With JNUSU president Kanahaiya Kumar being arrested by the Delhi police on charges of sedition, many leftist intellectuals, political leaders and journalists have opposed the arrest and condemned the BJP government for doing so. But what has triggered the arrest of the AISF student leader?
On 9 February, JNU witnessed an event that could not have probably taken place on any of the university campuses of the country. A function was held to mark the “martyrdom” of 2001 Parliament attack convict, Afzal Guru, who was convicted by the Supreme Court of India and hanged to death. At the said event, for which recordings and evidence are available, slogans demanding the secession of Kashmir and the destruction of India were openly raised. Naturally, the event snowballed into a major controversy. BJP MP Maheish Girri complained about the event and the police registered an FIR under Sections 124A and 120B of the IPC and arrested the JNUSU president.
Clearly, three issues or questions come to one’s attention immediately.
The left has no moral right to talk of free speech. After all, Lenin had said “all truth is partisan”, which has since then led the leftists to demagogy and false propaganda. JNU comrades have always believed in stuffing their “truths” on all.
One, is it right, morally and legally, to celebrate or commemorate the “martyrdom” of someone found guilty of terrorism by the highest court of the land? By the same logic, it is possible that JNU could see the “birthday” celebrations of known anti-India terrorists Dawood Ibrahim and Hafiz Saeed in the future. Can the state then be a mute spectator and allow the open veneration of such anti-nationals?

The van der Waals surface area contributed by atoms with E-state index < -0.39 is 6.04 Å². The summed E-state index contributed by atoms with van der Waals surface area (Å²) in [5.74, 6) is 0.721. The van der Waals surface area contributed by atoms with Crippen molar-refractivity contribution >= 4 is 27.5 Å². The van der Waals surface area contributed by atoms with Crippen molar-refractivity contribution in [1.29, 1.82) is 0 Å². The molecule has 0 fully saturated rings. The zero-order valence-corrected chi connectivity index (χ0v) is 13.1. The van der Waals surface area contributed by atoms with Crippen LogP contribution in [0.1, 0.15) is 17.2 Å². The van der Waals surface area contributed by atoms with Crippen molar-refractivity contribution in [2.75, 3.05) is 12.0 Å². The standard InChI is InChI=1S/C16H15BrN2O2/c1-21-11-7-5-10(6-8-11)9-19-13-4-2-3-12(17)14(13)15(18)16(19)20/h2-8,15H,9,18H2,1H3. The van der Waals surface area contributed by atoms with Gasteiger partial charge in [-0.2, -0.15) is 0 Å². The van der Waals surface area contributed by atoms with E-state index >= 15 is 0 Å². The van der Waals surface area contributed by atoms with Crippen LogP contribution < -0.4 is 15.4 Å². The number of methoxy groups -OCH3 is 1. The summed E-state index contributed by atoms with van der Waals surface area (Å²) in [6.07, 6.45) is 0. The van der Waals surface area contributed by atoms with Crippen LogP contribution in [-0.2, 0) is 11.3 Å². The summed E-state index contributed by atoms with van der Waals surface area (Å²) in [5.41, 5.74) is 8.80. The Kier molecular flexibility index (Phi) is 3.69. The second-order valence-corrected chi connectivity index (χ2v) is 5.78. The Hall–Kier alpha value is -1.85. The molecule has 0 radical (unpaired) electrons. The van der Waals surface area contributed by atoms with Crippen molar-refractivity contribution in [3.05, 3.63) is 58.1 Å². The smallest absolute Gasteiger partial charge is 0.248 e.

Two, the event also witnessed loud and open slogans supporting the secession of Kashmir from India. To be fair, the slogan shouters and rabble rousers demanding Kashmir’s “independence” are not pioneers in this regard. JNU has been open house to Kashmir secessionists in the past too. Can we allow open threats to India’s unity and integrity to go unchallenged right in India’s capital city? Could the Narendra Modi government have been a silent spectator to India’s position becoming precarious in Jammu and Kashmir?
Three, the worst and most dangerous of all was the raising of slogans to the effect that “one would not stop till the destruction of India”. It may have been possible to skirt the incident had the frustrated and disgruntled communists raised slogans of, say, “destruction of RSS or BJP or the BJP-led NDA government” or even their hated bugbear Narendra Modi, but “destroying India” is a very serious matter. In fact, JNU has been a systematic training and breeding ground for the propagation of insidious ideas like that India has done a jugaad of “multinational” entities and “cobbled” up a nation, etc. Clearly then, the most important question is : Could the Home Ministry have kept silent at the open declaration of war against India and its people as the crowds were hell bent on “jang karein gay Bharat ki barbadi tak”?
In a nutshell, the issue is not one of free speech and expression. The issue is can the state sit back and watch silently at threats aiming at the “destruction of India”? And in any case, the left has no moral right to talk of free speech. After all, Lenin had said “all truth is partisan”, which has since then led the leftists to demagogy and false propaganda.
And the JNU comrades have always believed in stuffing their “truths” on all. A recent case in point is when the Marxists objected to the Sanskrit centre in JNU inviting Baba Ramdev for a purely academic programme.